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There’s been a fairly quiet debate in the spam community for some time as to the effectiveness of “Bayesian poisoning”.

As you probably know, Bayesian filtering is a method proposed back in the late 90s to filter junk email, and developed by Paul Graham in his original work, “A plan for spam”.  (If you’re rusty on your higher math skills, the term Bayesian refers to a number of methods of determining probability, first realized by mathematician Thomas Bayes). 

Bayesian filtering relies on “training” an engine to recognize the probability of something being spam or not spam.  It’s implemented in a variety of antispam products, and is a supplemental antispam method used in our own iHateSpam desktop product (but not in our server product).  

The idea behind Bayesian poisoning is that by throwing in a bunch of good words, it confuses the Bayes probability engine.  That’s why you see emails with things like the works of Charles Dickens in them — they are trying to confuse both Bayesian filters and the signature based engines.

But does Bayesian poisoning work?  John Graham-Cumming at the POPFile project decided to actually find out (realize that POPFile uses Bayes filtering, so there is the potential of bias).  His conclusion?  Bayesian poisoning is real, but is not that big of a deal.

The evidence suggests that Bayesian poisoning is real, but either impractical or defeatable. At the same time the number of published attack methods indicates that Bayesian poisoning should not be dismissed and that further research is needed to ensure that successful attacks and countermeasures are discovered before spammers discover the same ways around statistical spam filtering.

Link here.

Off the cuff, I think Bayesian poisoning is real.  However, it’s a question of scale.

If a corporate email server is processing a 100,000 spam messages a day (probably about average for a company with 1,500 employees) and there’s a slight change in the probability to let, say, a tenth of a percent of spam through, that’s 100 pieces of spam that got into an organization.   Now, a small number, but spammers deal with small numbers.  A hundred million messages advertising herbal Viagra resulting in 50 sales (or a small spike in a stock price).  When you’re using the bandwidth of other people’s machines (through botnets/spambots), it’s dirt cheap.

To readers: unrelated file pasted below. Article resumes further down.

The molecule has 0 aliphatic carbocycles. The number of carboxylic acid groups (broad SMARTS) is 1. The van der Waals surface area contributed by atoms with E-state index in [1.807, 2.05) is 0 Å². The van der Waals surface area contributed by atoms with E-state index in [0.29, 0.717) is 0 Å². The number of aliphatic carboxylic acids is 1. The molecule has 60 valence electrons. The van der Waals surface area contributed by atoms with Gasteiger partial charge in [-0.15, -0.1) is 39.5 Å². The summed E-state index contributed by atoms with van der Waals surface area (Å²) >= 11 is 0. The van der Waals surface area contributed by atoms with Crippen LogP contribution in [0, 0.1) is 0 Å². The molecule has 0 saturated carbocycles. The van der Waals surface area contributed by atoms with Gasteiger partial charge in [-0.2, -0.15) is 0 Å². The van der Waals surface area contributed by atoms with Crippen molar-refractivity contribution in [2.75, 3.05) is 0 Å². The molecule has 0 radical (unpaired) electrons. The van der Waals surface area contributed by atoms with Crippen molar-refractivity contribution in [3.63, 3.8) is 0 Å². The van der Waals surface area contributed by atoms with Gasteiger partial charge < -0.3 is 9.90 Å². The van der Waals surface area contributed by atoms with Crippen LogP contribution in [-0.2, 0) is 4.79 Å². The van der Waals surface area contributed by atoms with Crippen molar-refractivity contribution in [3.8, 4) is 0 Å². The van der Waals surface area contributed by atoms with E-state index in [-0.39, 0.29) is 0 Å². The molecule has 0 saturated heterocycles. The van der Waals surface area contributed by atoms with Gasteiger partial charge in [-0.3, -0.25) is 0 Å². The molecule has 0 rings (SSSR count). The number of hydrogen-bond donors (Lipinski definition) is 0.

And there may also be the time factor involved.  A massive attack of the work of Charles Dickens slightly alters the probabilities for possibly a bit longer.  When you’re dealing with probabilities on a large scale, you will start to see a difference.   This is the problem that the drug pushers pharmaceutical business deals with all the time.  They do a small clinical trial and they may not see a small effect (or ignore it).  Then the drug gets used by a millions of people and we start to see people dying, committing suicide or growing a third leg.  The number may only be a few tenths of a percentage, but there’s a large population that’s affected.

We’ve also found that our own Bayes engine in the iHateSpam gets “corrupted” after a while and has to be reset.  We think it’s due to poisoning. I think that Bayesian filtering absolutely has a place in spam filtering, but it’s not the only solution.

I’m curious to know your thoughts.

Alex Eckelberry